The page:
Surfers Battle Sunset Beach As Stormy Conditions Test O’Neill World Cup

Sunset Beach, Oahu, HI – (Saturday, November 29, 2008) — Sunset Beach turned it’s back on competitors in the O’Neill World Cup of Surfing today, replacing yesterday’s clean perfection with stormy 10- to 12-foot waves, blustery winds and rain squalls. Positioning, wave selection and equipment choice were paramount for competitors to succeed in the tough conditions.

The last 12 heats of round two were held today, with the earliest heats experiencing the best of the conditions before strong north-east winds ripped up the break. Organizers called it a day at around 1pm and expect to resume with men’s competition again tomorrow morning as big surf continues. The swell was still rising at the end of competition.

California’s Tanner Gudauskas was one of the standouts today, a major feat given the typical San Clemente small wave conditions he’s more accustomed to. Today’s shore break alone was bigger than most days in Southern California, but Gudauskas admits he revels in the opportunity to tackle the power.

“This is definitely my favorite event,” said Gudauskas, 20. “I’ve been surfing in it for the last three years, I love big waves and I want to do well.”

Gudauskas shared the lineup with seasoned Hawaii competitor Evan Valiere, Brazil’s Yuri Sodre and fellow Californian Che Stang (Carlsbad). Tanner and Yuri advanced out of the heat.

“I tried to see what Evan Valiere was doing because he’s my favorite goofy foot surfer out here,” said Gudauskas. “So, I kind of came off what he was doing and followed suit.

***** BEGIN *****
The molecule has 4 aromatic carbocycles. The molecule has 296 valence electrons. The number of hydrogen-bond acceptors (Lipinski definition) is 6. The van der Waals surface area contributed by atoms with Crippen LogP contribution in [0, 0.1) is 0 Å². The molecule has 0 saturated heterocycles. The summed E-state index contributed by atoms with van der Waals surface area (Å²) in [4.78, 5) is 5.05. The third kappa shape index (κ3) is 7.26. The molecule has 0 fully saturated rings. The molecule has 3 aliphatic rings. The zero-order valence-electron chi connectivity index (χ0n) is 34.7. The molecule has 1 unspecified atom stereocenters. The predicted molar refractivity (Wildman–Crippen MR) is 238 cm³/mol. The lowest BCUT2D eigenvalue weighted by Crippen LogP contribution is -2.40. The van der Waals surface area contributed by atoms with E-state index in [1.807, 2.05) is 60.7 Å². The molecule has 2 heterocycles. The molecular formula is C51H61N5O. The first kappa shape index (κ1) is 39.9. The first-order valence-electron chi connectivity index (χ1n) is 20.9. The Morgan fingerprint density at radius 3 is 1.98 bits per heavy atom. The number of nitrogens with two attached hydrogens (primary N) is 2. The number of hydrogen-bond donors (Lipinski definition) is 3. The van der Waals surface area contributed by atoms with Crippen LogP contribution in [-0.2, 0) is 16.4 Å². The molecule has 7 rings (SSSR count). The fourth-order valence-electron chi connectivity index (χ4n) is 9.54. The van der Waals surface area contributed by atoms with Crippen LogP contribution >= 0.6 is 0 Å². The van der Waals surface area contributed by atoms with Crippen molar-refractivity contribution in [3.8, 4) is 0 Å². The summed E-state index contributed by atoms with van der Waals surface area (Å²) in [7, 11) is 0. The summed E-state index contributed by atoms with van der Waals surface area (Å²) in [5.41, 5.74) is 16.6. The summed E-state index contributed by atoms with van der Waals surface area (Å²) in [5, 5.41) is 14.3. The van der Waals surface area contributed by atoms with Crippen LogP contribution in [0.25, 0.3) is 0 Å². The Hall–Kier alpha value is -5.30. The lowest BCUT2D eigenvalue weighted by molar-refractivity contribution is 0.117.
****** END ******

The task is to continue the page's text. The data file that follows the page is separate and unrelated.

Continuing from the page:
“There’s tons of good guys in this event so it’s just an honor to be in it. To do well is even better.”

Australia’s Jarrad Howse was another solid performer today. He advanced in first place along with seasoned campaigner Sunny Garcia (Hawaii).

“I went out there this morning, tried a bigger board and ended up snapping it, so, I had to downsize to my 7-footer,” said Howse, 29. “But I figured it was the right size, it turns really well and I know this board the best. I had such a fun time out there and I’m really happy.

“This is up there with the hardest, just everything about it: wave selection, not getting caught by the sets, then actually riding the waves. It’s so much bumpier and windier than it looks. I just sort of stayed nice and compact and held on.

“It takes me around a week to get used to riding a 7-foot board. We never ride these really in Australia unless you live in West Oz, Victoria or something. I’ve been here over a month and I’ve been working on how to turn these bigger ones, put my weight behind it and give it some.”

When competition resumes with the round of 96, the next batch of seeded surfers will enter the mix, including last week’s Haleiwa finalist Jihad Khodr (Brazil), current world No. 11 Fred Patacchia (Hawaii), Tim Reyes (Huntington Beach, CA), and Daniel Ross (Australia).

The O’Neill World Cup of Surfing is the second of three stops that comprise the Vans Triple Crown of Surfing. It is also the final World Qualifying event on the 2008 ASP World Tour.

To examine surf updates for the coming days, visit official forecasters .

For complete results, please visit:

The $815,000 Vans Triple Crown of Surfing consists of the
Reef Hawaiian Pro, Haleiwa, Nov. 12-23 (6* WQS, men and women), the O’Neill World Cup of Surfing, Sunset Beach, Nov.24-Dec.6 (6*WQS men), The Roxy Pro, Sunset Beach, Nov.24-Dec.6 (WCT women), the Billabong Pipeline Masters (men), Pipeline, Dec. 8-20 (WCT); and the Billabong Pro Maui (women), Honolua Bay, Maui, Dec. 8-20 (WCT).

In addition to $815,000 in prize money, which includes a $10,000 bonus for both the men’s and women’s Vans Triple Crown champions, the men’s champion will also receive a custom, one-of-a-kind Nixon tide watch featuring over two-carats of diamonds and valued at over $10,000.